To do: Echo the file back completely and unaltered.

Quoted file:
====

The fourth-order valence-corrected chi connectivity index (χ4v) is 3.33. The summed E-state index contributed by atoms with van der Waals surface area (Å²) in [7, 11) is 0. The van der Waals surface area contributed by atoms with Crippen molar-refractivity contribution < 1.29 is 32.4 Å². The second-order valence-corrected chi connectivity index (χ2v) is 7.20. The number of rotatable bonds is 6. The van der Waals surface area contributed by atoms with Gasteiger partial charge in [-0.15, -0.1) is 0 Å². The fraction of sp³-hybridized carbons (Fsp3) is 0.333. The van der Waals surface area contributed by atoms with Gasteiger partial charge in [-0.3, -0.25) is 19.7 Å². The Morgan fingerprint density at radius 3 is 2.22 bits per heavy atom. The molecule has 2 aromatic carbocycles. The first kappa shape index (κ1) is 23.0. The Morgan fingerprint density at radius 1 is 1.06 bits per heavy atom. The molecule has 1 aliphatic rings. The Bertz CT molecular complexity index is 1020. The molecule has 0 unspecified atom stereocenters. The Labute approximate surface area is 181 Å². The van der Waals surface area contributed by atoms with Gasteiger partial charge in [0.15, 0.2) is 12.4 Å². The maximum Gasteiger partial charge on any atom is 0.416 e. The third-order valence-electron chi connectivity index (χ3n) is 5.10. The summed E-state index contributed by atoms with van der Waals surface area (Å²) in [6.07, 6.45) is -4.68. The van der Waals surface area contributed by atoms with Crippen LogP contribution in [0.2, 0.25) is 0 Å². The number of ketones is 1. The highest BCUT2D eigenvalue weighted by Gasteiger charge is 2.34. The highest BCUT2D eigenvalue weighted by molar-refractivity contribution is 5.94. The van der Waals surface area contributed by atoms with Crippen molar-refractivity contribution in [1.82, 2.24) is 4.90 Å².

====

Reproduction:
The fourth-order valence-corrected chi connectivity index (χ4v) is 3.33. The summed E-state index contributed by atoms with van der Waals surface area (Å²) in [7, 11) is 0. The van der Waals surface area contributed by atoms with Crippen molar-refractivity contribution < 1.29 is 32.4 Å². The second-order valence-corrected chi connectivity index (χ2v) is 7.20. The number of rotatable bonds is 6. The van der Waals surface area contributed by atoms with Gasteiger partial charge in [-0.15, -0.1) is 0 Å². The fraction of sp³-hybridized carbons (Fsp3) is 0.333. The van der Waals surface area contributed by atoms with Gasteiger partial charge in [-0.3, -0.25) is 19.7 Å². The Morgan fingerprint density at radius 3 is 2.22 bits per heavy atom. The molecule has 2 aromatic carbocycles. The first kappa shape index (κ1) is 23.0. The Morgan fingerprint density at radius 1 is 1.06 bits per heavy atom. The molecule has 1 aliphatic rings. The Bertz CT molecular complexity index is 1020. The molecule has 0 unspecified atom stereocenters. The Labute approximate surface area is 181 Å². The van der Waals surface area contributed by atoms with Gasteiger partial charge in [0.15, 0.2) is 12.4 Å². The maximum Gasteiger partial charge on any atom is 0.416 e. The third-order valence-electron chi connectivity index (χ3n) is 5.10. The summed E-state index contributed by atoms with van der Waals surface area (Å²) in [6.07, 6.45) is -4.68. The van der Waals surface area contributed by atoms with Crippen LogP contribution in [0.2, 0.25) is 0 Å². The number of ketones is 1. The highest BCUT2D eigenvalue weighted by Gasteiger charge is 2.34. The highest BCUT2D eigenvalue weighted by molar-refractivity contribution is 5.94. The van der Waals surface area contributed by atoms with Crippen molar-refractivity contribution in [1.82, 2.24) is 4.90 Å².